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Should change its name?

A year after going public, has turned its attention beyond being a simple SFA tool and toward a complete on-demand system.

With the stir that caused with its initial public offering, one might expect sweeping changes and soaring stock prices one year later. While the stock has proven to be a solid investment and the past year has seen an increase in the number of customers and employees, it seems the core values of the company have changed little. However, those values may eventually lead the company to more changes in the future.

"The core of our business -- our commitment to our customers' success -- has not changed," said Adam Gross, director of product marketing for Sforce. To continue to help customers realize this success, has embarked on a departure from its traditional CRM-style service offerings.

At an event announcing the Summer '05 release of Tuesday, chairman and CEO Marc Benioff likened's offerings to the components of the client/server computing model: the user interface, the applications, tools, platforms and the operating system. Benioff said offered services that mimicked these computing components: and were at the application level; the tool component was represented by Customforce,'s customization tool; and the platform was represented by Sforce, the company's database service.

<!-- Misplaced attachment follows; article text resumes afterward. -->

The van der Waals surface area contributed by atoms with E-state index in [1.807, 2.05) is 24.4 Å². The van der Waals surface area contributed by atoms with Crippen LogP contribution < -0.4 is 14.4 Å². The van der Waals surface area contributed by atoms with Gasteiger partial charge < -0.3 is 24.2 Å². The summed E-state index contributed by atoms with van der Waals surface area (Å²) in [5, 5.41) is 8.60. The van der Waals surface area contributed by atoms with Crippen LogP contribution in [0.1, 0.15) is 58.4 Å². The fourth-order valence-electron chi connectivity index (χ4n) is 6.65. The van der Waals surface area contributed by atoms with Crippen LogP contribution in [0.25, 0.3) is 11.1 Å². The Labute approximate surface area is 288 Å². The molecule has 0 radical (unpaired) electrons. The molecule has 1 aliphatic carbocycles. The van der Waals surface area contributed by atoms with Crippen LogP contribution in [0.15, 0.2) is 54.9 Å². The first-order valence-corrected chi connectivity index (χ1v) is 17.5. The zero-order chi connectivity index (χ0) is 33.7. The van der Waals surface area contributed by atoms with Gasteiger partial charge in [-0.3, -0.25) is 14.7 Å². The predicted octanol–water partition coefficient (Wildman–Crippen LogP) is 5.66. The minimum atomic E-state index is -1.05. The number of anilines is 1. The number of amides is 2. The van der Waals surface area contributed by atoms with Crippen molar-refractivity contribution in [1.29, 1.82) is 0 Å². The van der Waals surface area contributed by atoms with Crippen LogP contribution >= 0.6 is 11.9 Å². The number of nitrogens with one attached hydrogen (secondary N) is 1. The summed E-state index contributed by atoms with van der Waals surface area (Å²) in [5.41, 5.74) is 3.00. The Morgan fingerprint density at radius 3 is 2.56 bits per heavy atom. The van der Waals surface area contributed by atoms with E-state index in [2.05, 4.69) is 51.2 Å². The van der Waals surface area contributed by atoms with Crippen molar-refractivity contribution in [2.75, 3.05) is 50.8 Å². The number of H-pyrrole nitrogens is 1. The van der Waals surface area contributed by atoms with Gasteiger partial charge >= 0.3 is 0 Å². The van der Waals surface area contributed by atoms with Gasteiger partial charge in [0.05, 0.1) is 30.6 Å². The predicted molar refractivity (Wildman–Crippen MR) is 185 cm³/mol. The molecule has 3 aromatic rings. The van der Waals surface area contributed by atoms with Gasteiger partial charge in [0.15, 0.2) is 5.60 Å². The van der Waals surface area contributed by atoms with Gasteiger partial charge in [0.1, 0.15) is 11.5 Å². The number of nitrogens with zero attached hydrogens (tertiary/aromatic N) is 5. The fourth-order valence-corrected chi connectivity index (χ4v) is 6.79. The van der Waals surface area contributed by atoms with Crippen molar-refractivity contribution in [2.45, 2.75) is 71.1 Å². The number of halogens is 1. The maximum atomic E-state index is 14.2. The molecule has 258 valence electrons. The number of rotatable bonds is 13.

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Of course, the examples Benioff offered in the client/server model were represented by some of the biggest players in the industry -- Oracle Corp., Microsoft and Siebel Systems Inc.

"A colleague of mine said that he thought was out to rule the world," said Mitchell Baxter, executive vice president of business development at Esker Software, a longtime customer of

Baxter said he had seen few differences at since last year's initial public offering.

"They still do the things we appreciated in the first place." he said "They deliver what they say they will and they listen to our needs. If anything, they've become bolder in the last year."

Part of this boldness is visible in's service offerings, which are slowly moving away from being solely CRM based. "We like to say 'no software,' notice that we don't say 'no CRM software'," said Gross, referring to's browser-based, on-demand model.

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